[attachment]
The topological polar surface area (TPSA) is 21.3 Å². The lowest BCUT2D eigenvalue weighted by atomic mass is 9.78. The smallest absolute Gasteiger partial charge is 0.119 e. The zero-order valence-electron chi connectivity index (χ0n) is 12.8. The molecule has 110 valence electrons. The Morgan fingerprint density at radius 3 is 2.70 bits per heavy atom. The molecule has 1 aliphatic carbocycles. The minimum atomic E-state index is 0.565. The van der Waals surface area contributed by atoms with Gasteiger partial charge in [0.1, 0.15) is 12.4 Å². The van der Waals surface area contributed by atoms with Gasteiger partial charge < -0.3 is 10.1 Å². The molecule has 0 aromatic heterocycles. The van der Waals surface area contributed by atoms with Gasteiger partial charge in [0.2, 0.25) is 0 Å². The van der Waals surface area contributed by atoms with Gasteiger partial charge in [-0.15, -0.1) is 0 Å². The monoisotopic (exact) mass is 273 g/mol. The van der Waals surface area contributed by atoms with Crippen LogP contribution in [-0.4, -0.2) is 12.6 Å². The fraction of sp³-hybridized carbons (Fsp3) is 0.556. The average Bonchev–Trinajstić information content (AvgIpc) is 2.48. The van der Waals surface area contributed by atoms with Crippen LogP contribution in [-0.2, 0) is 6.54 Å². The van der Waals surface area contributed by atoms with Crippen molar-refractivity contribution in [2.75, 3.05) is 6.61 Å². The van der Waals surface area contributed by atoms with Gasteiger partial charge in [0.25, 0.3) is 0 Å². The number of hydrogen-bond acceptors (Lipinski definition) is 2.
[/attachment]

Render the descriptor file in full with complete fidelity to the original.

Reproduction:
The topological polar surface area (TPSA) is 21.3 Å². The lowest BCUT2D eigenvalue weighted by atomic mass is 9.78. The smallest absolute Gasteiger partial charge is 0.119 e. The zero-order valence-electron chi connectivity index (χ0n) is 12.8. The molecule has 110 valence electrons. The Morgan fingerprint density at radius 3 is 2.70 bits per heavy atom. The molecule has 1 aliphatic carbocycles. The minimum atomic E-state index is 0.565. The van der Waals surface area contributed by atoms with Gasteiger partial charge in [0.1, 0.15) is 12.4 Å². The van der Waals surface area contributed by atoms with Gasteiger partial charge < -0.3 is 10.1 Å². The molecule has 0 aromatic heterocycles. The van der Waals surface area contributed by atoms with Gasteiger partial charge in [0.2, 0.25) is 0 Å². The van der Waals surface area contributed by atoms with Gasteiger partial charge in [-0.15, -0.1) is 0 Å². The monoisotopic (exact) mass is 273 g/mol. The van der Waals surface area contributed by atoms with Crippen LogP contribution in [-0.4, -0.2) is 12.6 Å². The fraction of sp³-hybridized carbons (Fsp3) is 0.556. The average Bonchev–Trinajstić information content (AvgIpc) is 2.48. The van der Waals surface area contributed by atoms with Crippen LogP contribution in [-0.2, 0) is 6.54 Å². The van der Waals surface area contributed by atoms with Crippen molar-refractivity contribution in [2.75, 3.05) is 6.61 Å². The van der Waals surface area contributed by atoms with Gasteiger partial charge in [0.25, 0.3) is 0 Å². The number of hydrogen-bond acceptors (Lipinski definition) is 2.